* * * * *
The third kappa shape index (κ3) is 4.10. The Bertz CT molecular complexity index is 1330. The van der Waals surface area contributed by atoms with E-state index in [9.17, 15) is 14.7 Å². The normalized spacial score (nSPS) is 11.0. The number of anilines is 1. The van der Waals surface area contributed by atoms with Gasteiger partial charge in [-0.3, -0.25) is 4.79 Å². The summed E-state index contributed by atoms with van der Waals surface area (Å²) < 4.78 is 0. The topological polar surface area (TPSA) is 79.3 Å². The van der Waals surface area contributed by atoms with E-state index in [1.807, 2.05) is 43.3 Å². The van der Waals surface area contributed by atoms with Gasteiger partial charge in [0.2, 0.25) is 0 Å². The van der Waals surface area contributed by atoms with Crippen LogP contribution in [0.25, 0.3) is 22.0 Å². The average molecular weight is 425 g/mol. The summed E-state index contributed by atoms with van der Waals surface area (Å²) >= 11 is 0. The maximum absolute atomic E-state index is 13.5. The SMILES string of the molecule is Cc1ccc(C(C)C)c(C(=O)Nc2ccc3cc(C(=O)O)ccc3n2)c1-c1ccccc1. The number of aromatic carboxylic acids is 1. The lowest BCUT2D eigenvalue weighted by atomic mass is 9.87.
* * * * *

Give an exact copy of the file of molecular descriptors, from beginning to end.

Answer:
The third kappa shape index (κ3) is 4.10. The Bertz CT molecular complexity index is 1330. The van der Waals surface area contributed by atoms with E-state index in [9.17, 15) is 14.7 Å². The normalized spacial score (nSPS) is 11.0. The number of anilines is 1. The van der Waals surface area contributed by atoms with Gasteiger partial charge in [-0.3, -0.25) is 4.79 Å². The summed E-state index contributed by atoms with van der Waals surface area (Å²) < 4.78 is 0. The topological polar surface area (TPSA) is 79.3 Å². The van der Waals surface area contributed by atoms with E-state index in [1.807, 2.05) is 43.3 Å². The van der Waals surface area contributed by atoms with Gasteiger partial charge in [0.2, 0.25) is 0 Å². The van der Waals surface area contributed by atoms with Crippen LogP contribution in [0.25, 0.3) is 22.0 Å². The average molecular weight is 425 g/mol. The summed E-state index contributed by atoms with van der Waals surface area (Å²) >= 11 is 0. The maximum absolute atomic E-state index is 13.5. The SMILES string of the molecule is Cc1ccc(C(C)C)c(C(=O)Nc2ccc3cc(C(=O)O)ccc3n2)c1-c1ccccc1. The number of aromatic carboxylic acids is 1. The lowest BCUT2D eigenvalue weighted by atomic mass is 9.87.